News & Advice

Fishing gear and pets don’t mix – Embedded or Swallowed Fishing hooks

Dec 1, 2021 | Dogs, Pet Health

The holiday season is rapidly approaching and, for those of us with pets, there are a few extra considerations when we are out and about this summer, one of them being that our pets and fishing gear don’t mix. Whether you’re cleaning fishing gear after a day out on the water or taking your best mate with you, be mindful that your pet may not understand what smells like food isn’t always actually food. The Anexa Morrinsville team recently saw Blaze a 10-month-old Labrador dog. He presented with vomiting and was clearly uncomfortable. After being examined by vet, Vinnie Ferigo and having an x-ray, it was discovered that Blaze had eight obvious foreign objects in his gut. These turned out to be lead fishing sinkers. This enthusiastic pup had swallowed eight sinkers without his owner realising, surprising everyone. Luckily, thanks to the owner seeking vet advice quickly and the team’s surgical skills Blaze has made a good recovery. If the sinkers had remained inside him, there was potential for complications due to them causing a bowel obstruction and of course lead poisoning. If you are faced with a similar situation and think your pet maybe have eaten some of your fishing gear the best thing to do is consult your vet for advice.

Xray showing the six round sinkers in Blaze’s stomach and two in the intestine.

Anexa Vets, Georgie Rosendaal and Vinnie Ferigo remove sinkers from Blaze’s stomach and intestines.

Sinkers taken out of Blaze, if you look closely you can see teeth marks.

Dogs, cats and fishhooks

Dogs and cats with embedded or swallowed fishhooks is a problem we see quite a bit during the summer. Usually, the pets belong to people who are enjoying some recreational fishing while on holiday, but sometimes dogs will pick up old hooks when exploring beach or wharf areas, particularly at low tide.

What to do when hooks are embedded in the tissues of the mouth or skin:

Check to see whether it is buried deeper than the barb. If not, the hook should pull out easily, but if the barb is embedded then generally a trip to the local vet is required. In a case such as shown, always use wire cutters to cut the barb off first before removing the hook as dragging the barb back through can cause more damage and pain. Often, pets can become quite distressed and it is better to seek veterinary help to deal with them.

What does the vet do?

In most of these cases the animal is administered a short-acting anaesthetic, the barb is pushed through the tissue (rather than pulled back), the hook is cut in half and removed. Sometimes antibiotics are required.

What to do when if a hook is swallowed:

If your dog swallows a fishhook and there is a length of trace leading from your dog’s mouth do not try to pull the hook out. You will only increase the likelihood of further damage. Cut the trace and tie the end loosely onto the dog’s collar. Although your dog may bite through the trace before you get to the vet generally this is not of consequence. At the clinic we will examine the dog’s mouth to ensure that the hook is not lodged in the back of the throat, then take x-rays to determine the location of the hook. Usually, it is sitting within the stomach, which leaves two possible courses of action:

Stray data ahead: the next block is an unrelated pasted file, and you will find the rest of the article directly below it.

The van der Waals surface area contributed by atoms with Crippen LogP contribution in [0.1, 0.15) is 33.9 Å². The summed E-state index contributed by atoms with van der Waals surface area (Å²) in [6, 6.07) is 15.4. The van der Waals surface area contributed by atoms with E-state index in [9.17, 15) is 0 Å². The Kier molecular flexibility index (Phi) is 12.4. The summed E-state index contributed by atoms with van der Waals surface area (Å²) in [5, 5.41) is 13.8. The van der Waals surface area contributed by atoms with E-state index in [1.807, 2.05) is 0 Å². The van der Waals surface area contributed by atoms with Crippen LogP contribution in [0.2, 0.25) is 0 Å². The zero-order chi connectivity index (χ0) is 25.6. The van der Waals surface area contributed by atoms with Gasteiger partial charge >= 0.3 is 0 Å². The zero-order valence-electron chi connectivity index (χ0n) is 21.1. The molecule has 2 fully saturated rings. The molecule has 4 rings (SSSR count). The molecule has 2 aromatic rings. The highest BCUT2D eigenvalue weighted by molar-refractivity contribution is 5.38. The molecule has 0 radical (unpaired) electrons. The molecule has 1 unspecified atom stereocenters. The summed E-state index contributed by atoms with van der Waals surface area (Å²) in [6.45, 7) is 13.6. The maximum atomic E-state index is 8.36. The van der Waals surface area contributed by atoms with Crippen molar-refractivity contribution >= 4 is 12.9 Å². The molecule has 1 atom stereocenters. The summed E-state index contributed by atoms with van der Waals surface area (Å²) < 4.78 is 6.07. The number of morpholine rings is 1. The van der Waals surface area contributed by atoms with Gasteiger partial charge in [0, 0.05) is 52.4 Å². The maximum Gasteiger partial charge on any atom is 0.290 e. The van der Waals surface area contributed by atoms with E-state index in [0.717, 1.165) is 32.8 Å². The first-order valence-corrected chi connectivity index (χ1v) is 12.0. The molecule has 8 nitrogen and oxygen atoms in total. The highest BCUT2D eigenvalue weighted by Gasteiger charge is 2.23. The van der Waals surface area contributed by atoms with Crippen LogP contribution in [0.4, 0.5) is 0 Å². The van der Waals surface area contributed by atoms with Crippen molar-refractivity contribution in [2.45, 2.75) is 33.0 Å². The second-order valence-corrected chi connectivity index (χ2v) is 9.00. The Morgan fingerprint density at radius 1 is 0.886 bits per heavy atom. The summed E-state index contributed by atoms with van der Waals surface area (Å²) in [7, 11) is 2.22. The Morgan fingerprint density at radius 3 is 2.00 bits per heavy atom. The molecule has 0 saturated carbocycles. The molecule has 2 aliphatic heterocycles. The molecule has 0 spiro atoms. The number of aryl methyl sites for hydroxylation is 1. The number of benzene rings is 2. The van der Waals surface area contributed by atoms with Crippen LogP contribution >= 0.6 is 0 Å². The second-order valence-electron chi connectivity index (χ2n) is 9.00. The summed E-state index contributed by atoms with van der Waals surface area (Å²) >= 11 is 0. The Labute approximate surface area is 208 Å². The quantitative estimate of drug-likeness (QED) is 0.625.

1. Surgery to open the stomach and remove the hook; or
  2. Wait to see if the hook moves through the gastrointestinal system and is passed out in the faeces. If this latter option is chosen, the dog will need a course of antibiotics. We feed dogs several small wads of cotton wool hidden within some mince or dog roll. The cotton wool tends to wrap around the hook in the stomach and thereby reduces the chance of the barb catching in the lining of the gut as the hook passes through. You need to monitor the faeces until the hook is recovered. If the dog shows any behaviour that is out of the ordinary, particularly gastrointestinal signs such as reduced/lost appetite or vomiting, contact the vet immediately.
The chance of a hook passing through the gut without incident depends on a number of factors, including the size of the hook in relation to the dog, the length and type of trace attached, and whether there are any other hooks or tackle attached to the same length of the trace. In our experience, most single hooks attached to a length of nylon trace in dogs larger than a fox terrier will pass through the gut without any complications, generally within 24-48 hours of being swallowed. For this reason, and because the surgical option is costly and not entirely without risk, most of the cases we see are dealt with conservatively, but the risk factors for each individual case must be weighed up. For example, if a hook has become lodged in the gut wall and appropriate action is not taken, then the consequences are likely to be fatal. Therefore, any dog that has swallowed a fishhook should be assessed by a vet with minimal delay.
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